Updated: Feb 23, 2022
This week, we’re talking about point of view in the writing academy.
Choosing the point of view for your novel is sometimes the hardest decision to make. Do you want to stay in the head of your main character? Do you want to switch back and forth between two? Are you looking for an up-close and personal experience with a first-person narrator? Or perhaps you want the distance offered by an omniscient narrator who doesn’t speak in the voice of any of the characters but knows all about each of them.
Whichever point of view you choose, you’re going to be with it for a long time so it’s best to be sure.
First person can be limiting. You must work harder to surprise the reader. The reader doesn’t know what goes on while the point of view character is asleep. But this point of view can be intimate, as well. Your reader experiences the story as if they’re living it and it works well with a beloved character or someone easily relatable.
First person can be easier to write, especially if the author feels a kinship with the main character.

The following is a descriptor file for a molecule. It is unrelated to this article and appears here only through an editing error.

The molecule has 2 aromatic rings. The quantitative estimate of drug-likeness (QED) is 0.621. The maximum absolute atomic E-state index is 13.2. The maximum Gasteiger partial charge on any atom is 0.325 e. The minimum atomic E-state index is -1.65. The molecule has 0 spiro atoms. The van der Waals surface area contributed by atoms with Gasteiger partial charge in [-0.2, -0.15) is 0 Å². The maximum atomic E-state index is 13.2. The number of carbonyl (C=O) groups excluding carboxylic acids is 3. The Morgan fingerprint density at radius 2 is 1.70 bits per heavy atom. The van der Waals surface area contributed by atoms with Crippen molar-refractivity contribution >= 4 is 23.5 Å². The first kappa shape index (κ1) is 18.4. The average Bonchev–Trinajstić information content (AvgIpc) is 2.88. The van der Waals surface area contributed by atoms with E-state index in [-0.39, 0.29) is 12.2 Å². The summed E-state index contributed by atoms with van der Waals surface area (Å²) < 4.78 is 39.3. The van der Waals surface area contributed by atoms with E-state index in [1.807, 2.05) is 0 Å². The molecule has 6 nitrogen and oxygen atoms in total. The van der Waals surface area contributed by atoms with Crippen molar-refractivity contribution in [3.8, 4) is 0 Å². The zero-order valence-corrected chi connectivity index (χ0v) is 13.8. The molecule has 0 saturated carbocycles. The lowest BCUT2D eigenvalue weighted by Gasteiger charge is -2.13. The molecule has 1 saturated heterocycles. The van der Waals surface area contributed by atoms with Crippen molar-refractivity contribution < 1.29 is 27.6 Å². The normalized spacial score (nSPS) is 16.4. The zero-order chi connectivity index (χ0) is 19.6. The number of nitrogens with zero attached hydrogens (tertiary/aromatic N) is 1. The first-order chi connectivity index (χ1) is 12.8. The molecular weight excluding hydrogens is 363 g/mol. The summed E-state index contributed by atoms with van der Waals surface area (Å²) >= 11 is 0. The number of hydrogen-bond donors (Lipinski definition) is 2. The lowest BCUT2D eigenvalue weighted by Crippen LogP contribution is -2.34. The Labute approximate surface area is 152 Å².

Third person limited can also be limiting, but with this point of view, you can switch between characters. Chapter breaks work best for this. Third person allows you the intimacy of first person as you pull in for close feelings and thoughts of the point of view character.
Omniscient point of view can be one of the hardest to master. This all-knowing narrator is privy to the history of the world, the backstory of every character, whose grandfather was the mayor a generation ago, which character is going to die before the next chapter. The main consideration in this point of view is the distance. The reader will not hear anything in your characters’ voices unless it comes from dialogue. Otherwise, the story is told in the omniscient narrator’s voice. Think of a “once upon a time” story and you have an idea of the omniscient point of view.
So how do you pick which one is best for your story?
Practice. What POV feels most natural to you? If you’re more comfortable in first person, start there.
Switch it up. Try writing your first chapter a couple different ways and see which one reads better.
Ask a trusted reader. If you’re feeling uncertain if your point of view is working, consider asking a reader to read samples in each point of view you’re considering.
Don’t be afraid to make mistakes. While research is important, a good editor will catch those point of view mistakes. So don’t be afraid to experiment with a point of view, even if you aren’t comfortable with it.